The EMM sends voltage to the injector as required by its program to “slam” fuel into the cylinder at up to 300 psi. The EMM cycles the voltage on and off at up to 100 times per second, which can occur within 1/4 of a crankshaft revolution at an accuracy of +/- 3 crankshaft degrees. The amount of fuel delivered into the cylinder at the injector nozzle is determined by the amount of current and the duration of the electrical pulse from the EMM. As the engine rpm rises, the EMM sends more current with longer pulse times to inject the proper amount of fuel.
The EMM is a powerful microprocessor that controls the fuel delivery system, ignition system, oil injection system, exhaust port height — on models equipped with variable exhaust valves — and stores troubleshooting, maintenance and service information. The EMM is capable of making 8 million calculations per second.
The electrical system is powered by a huge, 50-amp alternator capable of charging backup as well as standard batteries on board along with powering the fuel and oil delivery and ignition systems. The liquid-cooled EMM interfaces with numerous sensors mounted around the engine.
Among other things, sensors monitor throttle position, engine temperature, air intake temperature, crankshaft position, neutral position, engine rpm, barometric pressure (which allows the system to compensate for changes in altitude and barometric pressure) and fuel and oil delivery pressure.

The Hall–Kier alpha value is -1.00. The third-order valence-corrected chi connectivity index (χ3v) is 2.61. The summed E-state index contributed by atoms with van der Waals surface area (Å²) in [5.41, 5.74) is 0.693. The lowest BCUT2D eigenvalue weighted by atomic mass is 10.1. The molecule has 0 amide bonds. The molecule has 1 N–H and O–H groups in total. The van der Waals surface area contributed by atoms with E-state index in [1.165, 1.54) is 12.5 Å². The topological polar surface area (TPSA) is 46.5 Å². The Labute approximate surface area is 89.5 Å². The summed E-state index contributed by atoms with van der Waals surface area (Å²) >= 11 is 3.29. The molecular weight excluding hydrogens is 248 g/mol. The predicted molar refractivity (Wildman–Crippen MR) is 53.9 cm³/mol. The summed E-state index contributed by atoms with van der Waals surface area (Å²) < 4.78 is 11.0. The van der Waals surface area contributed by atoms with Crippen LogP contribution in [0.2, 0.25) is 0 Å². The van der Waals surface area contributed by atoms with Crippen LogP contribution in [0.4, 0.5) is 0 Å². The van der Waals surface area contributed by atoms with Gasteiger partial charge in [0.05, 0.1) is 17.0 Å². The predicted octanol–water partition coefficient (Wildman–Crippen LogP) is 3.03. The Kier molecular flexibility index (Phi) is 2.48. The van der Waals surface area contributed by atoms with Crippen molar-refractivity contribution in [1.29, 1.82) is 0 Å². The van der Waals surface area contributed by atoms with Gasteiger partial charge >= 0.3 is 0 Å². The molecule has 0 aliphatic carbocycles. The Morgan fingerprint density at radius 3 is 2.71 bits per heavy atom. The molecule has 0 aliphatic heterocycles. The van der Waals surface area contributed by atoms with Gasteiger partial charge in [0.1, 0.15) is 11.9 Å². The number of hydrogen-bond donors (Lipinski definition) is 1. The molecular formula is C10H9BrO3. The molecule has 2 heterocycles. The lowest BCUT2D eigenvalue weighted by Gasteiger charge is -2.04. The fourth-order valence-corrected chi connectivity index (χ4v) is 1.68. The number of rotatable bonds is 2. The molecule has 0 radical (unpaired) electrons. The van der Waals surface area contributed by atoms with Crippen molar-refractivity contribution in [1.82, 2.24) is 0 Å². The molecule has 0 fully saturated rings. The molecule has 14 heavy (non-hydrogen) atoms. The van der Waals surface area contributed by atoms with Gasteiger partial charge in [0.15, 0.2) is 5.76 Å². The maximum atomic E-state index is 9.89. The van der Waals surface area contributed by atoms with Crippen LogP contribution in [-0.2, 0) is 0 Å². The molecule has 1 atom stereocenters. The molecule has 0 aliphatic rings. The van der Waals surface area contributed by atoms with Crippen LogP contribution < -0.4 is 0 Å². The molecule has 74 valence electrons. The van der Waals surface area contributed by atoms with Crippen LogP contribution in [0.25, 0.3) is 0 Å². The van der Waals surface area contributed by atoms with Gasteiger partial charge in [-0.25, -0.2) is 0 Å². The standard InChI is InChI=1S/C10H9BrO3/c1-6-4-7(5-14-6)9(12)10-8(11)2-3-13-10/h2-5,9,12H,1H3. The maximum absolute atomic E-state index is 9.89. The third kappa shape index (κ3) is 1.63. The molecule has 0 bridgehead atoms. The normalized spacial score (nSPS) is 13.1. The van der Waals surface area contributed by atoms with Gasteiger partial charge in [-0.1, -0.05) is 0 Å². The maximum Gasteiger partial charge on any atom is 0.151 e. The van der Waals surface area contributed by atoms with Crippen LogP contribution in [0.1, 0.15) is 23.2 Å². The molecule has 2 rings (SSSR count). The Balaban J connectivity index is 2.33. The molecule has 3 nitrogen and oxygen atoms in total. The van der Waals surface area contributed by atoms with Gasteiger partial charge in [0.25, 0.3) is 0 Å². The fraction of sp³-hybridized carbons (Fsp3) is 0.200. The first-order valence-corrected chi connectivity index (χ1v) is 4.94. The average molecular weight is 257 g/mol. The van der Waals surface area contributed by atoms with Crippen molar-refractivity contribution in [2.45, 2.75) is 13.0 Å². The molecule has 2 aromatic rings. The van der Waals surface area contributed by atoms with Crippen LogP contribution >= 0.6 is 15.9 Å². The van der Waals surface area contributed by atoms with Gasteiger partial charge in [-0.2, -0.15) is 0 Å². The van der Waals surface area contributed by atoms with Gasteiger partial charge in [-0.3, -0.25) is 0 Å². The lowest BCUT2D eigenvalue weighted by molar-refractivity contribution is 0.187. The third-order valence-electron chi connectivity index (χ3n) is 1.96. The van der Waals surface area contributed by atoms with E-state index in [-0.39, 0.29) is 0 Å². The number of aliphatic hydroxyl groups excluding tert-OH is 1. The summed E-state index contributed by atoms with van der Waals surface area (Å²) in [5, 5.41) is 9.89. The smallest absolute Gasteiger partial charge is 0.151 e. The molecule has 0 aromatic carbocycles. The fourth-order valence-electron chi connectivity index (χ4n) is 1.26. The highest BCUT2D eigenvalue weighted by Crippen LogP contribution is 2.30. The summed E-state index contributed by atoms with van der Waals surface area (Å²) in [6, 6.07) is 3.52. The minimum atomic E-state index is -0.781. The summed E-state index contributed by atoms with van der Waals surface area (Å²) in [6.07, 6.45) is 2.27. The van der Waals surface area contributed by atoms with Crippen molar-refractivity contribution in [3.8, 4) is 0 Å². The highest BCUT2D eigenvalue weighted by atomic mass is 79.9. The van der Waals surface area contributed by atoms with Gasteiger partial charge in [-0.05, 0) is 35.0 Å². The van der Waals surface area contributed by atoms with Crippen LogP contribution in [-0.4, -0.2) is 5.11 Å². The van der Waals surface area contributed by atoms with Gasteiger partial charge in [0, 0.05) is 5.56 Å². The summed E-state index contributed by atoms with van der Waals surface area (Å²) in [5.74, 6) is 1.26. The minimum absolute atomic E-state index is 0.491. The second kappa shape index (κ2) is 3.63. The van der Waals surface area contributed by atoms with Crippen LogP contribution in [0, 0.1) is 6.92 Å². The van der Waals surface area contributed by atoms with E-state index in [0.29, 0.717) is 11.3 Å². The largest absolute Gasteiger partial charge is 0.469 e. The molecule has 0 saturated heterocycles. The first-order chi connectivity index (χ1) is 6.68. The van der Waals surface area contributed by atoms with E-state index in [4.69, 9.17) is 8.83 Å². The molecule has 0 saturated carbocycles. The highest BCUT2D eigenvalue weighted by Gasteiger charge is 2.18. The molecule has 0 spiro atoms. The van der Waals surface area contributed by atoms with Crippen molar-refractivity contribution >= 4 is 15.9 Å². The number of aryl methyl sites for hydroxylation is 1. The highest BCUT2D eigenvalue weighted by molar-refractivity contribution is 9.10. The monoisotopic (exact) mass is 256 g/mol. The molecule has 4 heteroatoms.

Delivery from the injector nozzles is highly atomized and is delivered in a stratified condition — richer near the spark plug and leaner toward the cylinder walls. A splash bowl in the piston dome confines the mixture during early combustion. The entire fuel charge is burned, with none lost out the exhaust port. This results in increased fuel economy, reduced emissions and smooth idling and operation throughout the rpm range.
The EMM also controls the high-frequency, high-energy CDI system. BRP’s system is designed to trigger the ignition coils multiple times for each revolution of the engine. The spark plugs fire multiple times at idle and low speeds and drops to one or two discharges at higher engine speeds. This rapid firing of the coil and plugs ensures uniform ignition of the fuel charge, eliminating the possibility of fouled plugs due to misfires.
Lubrication of the engine is accomplished by a total loss, oil injection system. An electric oil pump with the help of a pressure transducer are monitored by the EMM and oil pressure is adjusted as necessary. Oil is delivered to the inlet side of each cylinder, and a smaller amount of oil is delivered to the incoming fuel to help keep the injectors clean. Internal and external oil passages allow residual oil to be collected and fed to the main bearings of the crankshaft. The top main bearing cavity is vented to the intake manifold to promote oil passage through the oil recirculation circuits. Check valves in the passages keep the oil marching through the system.
The Evinrude E-TEC engine can be described as a very simple engine design controlled by a very powerful computer.
Because BRP designed and built the E-TEC engine, it looks like a wonderful next step in cleanliness over the semi-direct injected two-stroke engines currently powering several “clean” Ski-Doo and Polaris models.